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BioMed Research International
Volume 2017, Article ID 7268521, 12 pages
Review Article

Genetic and Epigenetic Regulation of Aortic Aneurysms

1Vascular Biology Center, Augusta University, Augusta, GA, USA
2Department of Pediatrics, Medical College of Georgia, Augusta University, Augusta, GA, USA

Correspondence should be addressed to Brian K. Stansfield; ude.atsugua@dleifsnatsb

Received 1 November 2016; Accepted 15 December 2016; Published 2 January 2017

Academic Editor: Xuwei Hou

Copyright © 2017 Ha Won Kim and Brian K. Stansfield. This is an open access article distributed under the Creative Commons Attribution License, which permits unrestricted use, distribution, and reproduction in any medium, provided the original work is properly cited.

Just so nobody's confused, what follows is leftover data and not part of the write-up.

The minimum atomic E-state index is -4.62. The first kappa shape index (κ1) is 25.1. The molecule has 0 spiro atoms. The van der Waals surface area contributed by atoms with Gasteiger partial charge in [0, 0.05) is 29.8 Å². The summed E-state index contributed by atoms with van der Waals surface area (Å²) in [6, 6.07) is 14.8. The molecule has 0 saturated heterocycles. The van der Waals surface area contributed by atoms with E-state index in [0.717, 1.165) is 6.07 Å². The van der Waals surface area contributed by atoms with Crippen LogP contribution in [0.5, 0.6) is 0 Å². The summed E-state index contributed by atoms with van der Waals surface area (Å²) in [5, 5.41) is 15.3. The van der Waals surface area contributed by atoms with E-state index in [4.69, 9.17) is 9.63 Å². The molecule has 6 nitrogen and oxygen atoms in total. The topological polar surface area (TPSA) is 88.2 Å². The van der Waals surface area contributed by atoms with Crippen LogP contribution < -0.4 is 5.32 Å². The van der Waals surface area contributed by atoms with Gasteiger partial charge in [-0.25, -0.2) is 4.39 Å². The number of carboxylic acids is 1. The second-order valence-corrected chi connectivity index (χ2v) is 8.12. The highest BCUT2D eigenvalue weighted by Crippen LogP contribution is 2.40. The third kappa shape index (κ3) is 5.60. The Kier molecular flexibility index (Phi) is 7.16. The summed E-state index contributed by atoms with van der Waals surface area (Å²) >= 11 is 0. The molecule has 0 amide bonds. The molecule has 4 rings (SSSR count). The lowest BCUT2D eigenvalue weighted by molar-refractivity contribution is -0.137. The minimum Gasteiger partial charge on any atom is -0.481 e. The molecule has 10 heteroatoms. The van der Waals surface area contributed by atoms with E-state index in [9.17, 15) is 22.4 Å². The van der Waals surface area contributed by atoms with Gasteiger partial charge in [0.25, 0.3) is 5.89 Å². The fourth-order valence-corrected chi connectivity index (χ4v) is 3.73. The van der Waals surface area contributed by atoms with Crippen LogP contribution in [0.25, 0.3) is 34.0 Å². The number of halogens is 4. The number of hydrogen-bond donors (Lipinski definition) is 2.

Aneurysms are characterized by structural deterioration of the vascular wall leading to progressive dilatation and, potentially, rupture of the aorta. While aortic aneurysms often remain clinically silent, the morbidity and mortality associated with aneurysm expansion and rupture are considerable. Over 13,000 deaths annually in the United States are attributable to aortic aneurysm rupture with less than 1 in 3 persons with aortic aneurysm rupture surviving to surgical intervention. Environmental and epidemiologic risk factors including smoking, male gender, hypertension, older age, dyslipidemia, atherosclerosis, and family history are highly associated with abdominal aortic aneurysms, while heritable genetic mutations are commonly associated with aneurysms of the thoracic aorta. Similar to other forms of cardiovascular disease, family history, genetic variation, and heritable mutations modify the risk of aortic aneurysm formation and provide mechanistic insight into the pathogenesis of human aortic aneurysms. This review will examine the relationship between heritable genetic and epigenetic influences on thoracic and abdominal aortic aneurysm formation and rupture.